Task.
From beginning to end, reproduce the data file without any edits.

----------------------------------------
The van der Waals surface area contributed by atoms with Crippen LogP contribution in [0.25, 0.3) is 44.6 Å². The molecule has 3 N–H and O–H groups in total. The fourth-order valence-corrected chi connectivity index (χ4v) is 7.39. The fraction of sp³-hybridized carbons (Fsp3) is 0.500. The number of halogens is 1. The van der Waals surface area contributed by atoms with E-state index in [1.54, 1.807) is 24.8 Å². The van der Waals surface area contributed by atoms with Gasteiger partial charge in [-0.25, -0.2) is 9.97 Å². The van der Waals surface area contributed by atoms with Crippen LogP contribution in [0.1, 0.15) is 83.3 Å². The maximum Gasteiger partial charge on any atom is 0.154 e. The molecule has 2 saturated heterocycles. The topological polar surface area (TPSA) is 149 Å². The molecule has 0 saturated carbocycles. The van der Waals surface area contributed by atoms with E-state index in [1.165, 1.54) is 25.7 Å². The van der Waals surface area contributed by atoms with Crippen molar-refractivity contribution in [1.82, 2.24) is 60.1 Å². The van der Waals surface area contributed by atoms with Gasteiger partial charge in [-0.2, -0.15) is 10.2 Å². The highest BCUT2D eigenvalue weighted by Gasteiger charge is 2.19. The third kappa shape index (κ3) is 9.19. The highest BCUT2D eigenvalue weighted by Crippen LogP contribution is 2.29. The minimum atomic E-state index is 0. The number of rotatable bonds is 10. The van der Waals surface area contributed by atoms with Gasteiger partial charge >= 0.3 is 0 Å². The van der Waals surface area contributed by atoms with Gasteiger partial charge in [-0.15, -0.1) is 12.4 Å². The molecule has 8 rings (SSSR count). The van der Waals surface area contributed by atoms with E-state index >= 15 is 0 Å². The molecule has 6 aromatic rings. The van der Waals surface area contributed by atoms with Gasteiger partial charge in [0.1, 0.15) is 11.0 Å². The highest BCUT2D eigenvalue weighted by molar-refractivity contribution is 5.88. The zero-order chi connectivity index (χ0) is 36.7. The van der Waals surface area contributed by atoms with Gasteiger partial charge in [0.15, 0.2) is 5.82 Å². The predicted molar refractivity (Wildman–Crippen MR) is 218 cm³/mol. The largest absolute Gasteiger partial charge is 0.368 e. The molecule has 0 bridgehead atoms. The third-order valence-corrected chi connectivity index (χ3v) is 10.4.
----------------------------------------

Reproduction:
The van der Waals surface area contributed by atoms with Crippen LogP contribution in [0.25, 0.3) is 44.6 Å². The molecule has 3 N–H and O–H groups in total. The fourth-order valence-corrected chi connectivity index (χ4v) is 7.39. The fraction of sp³-hybridized carbons (Fsp3) is 0.500. The number of halogens is 1. The van der Waals surface area contributed by atoms with E-state index in [1.54, 1.807) is 24.8 Å². The van der Waals surface area contributed by atoms with Gasteiger partial charge in [-0.25, -0.2) is 9.97 Å². The van der Waals surface area contributed by atoms with Crippen LogP contribution in [0.1, 0.15) is 83.3 Å². The maximum Gasteiger partial charge on any atom is 0.154 e. The molecule has 2 saturated heterocycles. The topological polar surface area (TPSA) is 149 Å². The molecule has 0 saturated carbocycles. The van der Waals surface area contributed by atoms with E-state index in [1.165, 1.54) is 25.7 Å². The van der Waals surface area contributed by atoms with Crippen molar-refractivity contribution in [1.82, 2.24) is 60.1 Å². The van der Waals surface area contributed by atoms with Gasteiger partial charge in [-0.2, -0.15) is 10.2 Å². The highest BCUT2D eigenvalue weighted by Gasteiger charge is 2.19. The third kappa shape index (κ3) is 9.19. The highest BCUT2D eigenvalue weighted by Crippen LogP contribution is 2.29. The minimum atomic E-state index is 0. The number of rotatable bonds is 10. The van der Waals surface area contributed by atoms with Gasteiger partial charge >= 0.3 is 0 Å². The van der Waals surface area contributed by atoms with Gasteiger partial charge in [-0.15, -0.1) is 12.4 Å². The molecule has 8 rings (SSSR count). The van der Waals surface area contributed by atoms with E-state index >= 15 is 0 Å². The molecule has 6 aromatic rings. The van der Waals surface area contributed by atoms with Gasteiger partial charge in [0.1, 0.15) is 11.0 Å². The highest BCUT2D eigenvalue weighted by molar-refractivity contribution is 5.88. The zero-order chi connectivity index (χ0) is 36.7. The van der Waals surface area contributed by atoms with Gasteiger partial charge in [0.15, 0.2) is 5.82 Å². The predicted molar refractivity (Wildman–Crippen MR) is 218 cm³/mol. The largest absolute Gasteiger partial charge is 0.368 e. The molecule has 0 bridgehead atoms. The third-order valence-corrected chi connectivity index (χ3v) is 10.4.